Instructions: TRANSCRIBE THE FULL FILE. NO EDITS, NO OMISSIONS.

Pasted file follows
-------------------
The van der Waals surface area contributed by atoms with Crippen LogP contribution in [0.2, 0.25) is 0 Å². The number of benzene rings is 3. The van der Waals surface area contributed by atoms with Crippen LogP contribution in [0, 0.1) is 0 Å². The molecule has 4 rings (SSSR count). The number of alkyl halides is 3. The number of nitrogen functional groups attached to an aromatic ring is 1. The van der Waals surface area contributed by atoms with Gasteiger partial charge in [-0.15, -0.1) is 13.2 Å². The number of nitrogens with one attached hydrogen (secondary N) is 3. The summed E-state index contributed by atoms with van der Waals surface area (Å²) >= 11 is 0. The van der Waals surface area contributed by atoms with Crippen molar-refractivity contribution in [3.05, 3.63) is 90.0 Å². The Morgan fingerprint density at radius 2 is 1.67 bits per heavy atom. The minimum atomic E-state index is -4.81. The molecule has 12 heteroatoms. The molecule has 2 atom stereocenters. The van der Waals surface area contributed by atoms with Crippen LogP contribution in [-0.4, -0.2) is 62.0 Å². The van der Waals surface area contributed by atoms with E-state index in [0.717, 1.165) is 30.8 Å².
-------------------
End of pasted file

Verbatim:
The van der Waals surface area contributed by atoms with Crippen LogP contribution in [0.2, 0.25) is 0 Å². The number of benzene rings is 3. The van der Waals surface area contributed by atoms with Crippen LogP contribution in [0, 0.1) is 0 Å². The molecule has 4 rings (SSSR count). The number of alkyl halides is 3. The number of nitrogen functional groups attached to an aromatic ring is 1. The van der Waals surface area contributed by atoms with Gasteiger partial charge in [-0.15, -0.1) is 13.2 Å². The number of nitrogens with one attached hydrogen (secondary N) is 3. The summed E-state index contributed by atoms with van der Waals surface area (Å²) >= 11 is 0. The van der Waals surface area contributed by atoms with Crippen molar-refractivity contribution in [3.05, 3.63) is 90.0 Å². The Morgan fingerprint density at radius 2 is 1.67 bits per heavy atom. The minimum atomic E-state index is -4.81. The molecule has 12 heteroatoms. The molecule has 2 atom stereocenters. The van der Waals surface area contributed by atoms with Crippen LogP contribution in [-0.4, -0.2) is 62.0 Å². The van der Waals surface area contributed by atoms with E-state index in [0.717, 1.165) is 30.8 Å².